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‘I thought Millie was coming with you today.’ said  Angela as she sipped her mocha latte with two extra shots of espresso.

Selina tossed back her freshly coiffed blonde hair and flicked an imaginary speck of dust from her designer slacks. She did her best to avoid coffee fads and had a small cup of green tea cooling on the table in front of her.

‘She’s packing. She’s been packing for the past week. Every time I go into her room to talk to her she says that she’s packing.’

Angela pursed her lips. ‘Isn’t she living in halls? They don’t have that much room do they?’

Wincing as another sore point was touched, Selina concentrated her attention on her newly manicured fingernails. She had demanded that the nail technician concentrated on making her nails look as effortlessly natural as possible, and she was almost satisfied with the effect.

‘I’ve seen the university booklet and yes, the rooms are rather basic but at least she has her own en-suite. The kitchen is shared with six other students but I doubt if Millie will be doing any cooking. There is a restaurant in the same block and a laundry but I couldn’t find anything about service washes and cleaners.’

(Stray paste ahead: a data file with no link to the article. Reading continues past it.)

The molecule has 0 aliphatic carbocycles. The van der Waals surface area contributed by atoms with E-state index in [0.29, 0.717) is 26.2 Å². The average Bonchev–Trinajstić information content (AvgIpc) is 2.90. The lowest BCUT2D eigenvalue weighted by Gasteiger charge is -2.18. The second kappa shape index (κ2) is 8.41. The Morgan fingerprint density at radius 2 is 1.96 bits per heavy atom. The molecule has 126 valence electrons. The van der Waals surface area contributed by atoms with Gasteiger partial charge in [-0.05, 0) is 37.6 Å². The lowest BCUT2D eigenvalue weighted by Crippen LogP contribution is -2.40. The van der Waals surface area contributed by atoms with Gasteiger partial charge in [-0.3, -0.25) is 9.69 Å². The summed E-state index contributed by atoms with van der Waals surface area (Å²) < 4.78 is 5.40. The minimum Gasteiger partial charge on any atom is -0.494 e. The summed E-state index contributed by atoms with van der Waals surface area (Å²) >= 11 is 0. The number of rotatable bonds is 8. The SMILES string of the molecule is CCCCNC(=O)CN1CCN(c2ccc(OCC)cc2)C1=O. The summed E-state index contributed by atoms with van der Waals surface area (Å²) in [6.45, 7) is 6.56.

Hiding a grimace behind her coffee mug, Angela couldn’t help wondering if Millie had been totally truthful with her mother about student life.

‘Of course, I wanted her to stay home and attend Chester University. We offered to buy her a little car to make life easier but she was insistent that this was the only university that did the right course for her. It’s going to be so difficult having her living so far away.’

Selina sighed and put on the wounded mother look that she had been perfecting ever since Millie had announced her  plans for the future .

‘What is she going to be studying?’

‘Languages. Apparently this university has an excellent exchange system where she can spend her final year in France or Germany. Not quite the finishing school I would have liked for her but I understand that she could make some impressive contacts for her future career.’

‘Remind me – what does she want to do when she leaves uni?’

‘When she graduates from university Millie is looking to join Michael’s firm – her natural aptitude for languages will make her a valuable asset. Of course the other option was for her to go straight into working at the firm but Michael felt that she could do with getting more qualifications first.’

The expression on Selina’s face led Angela to believe that the decisions about Millie’s future had not been made as calmly as indicated. Angela liked Selina’s husband Michael. He was an easy-going chap who smiled at Selina’s excesses, ran a large and efficient export business, and spent much of his time travelling abroad.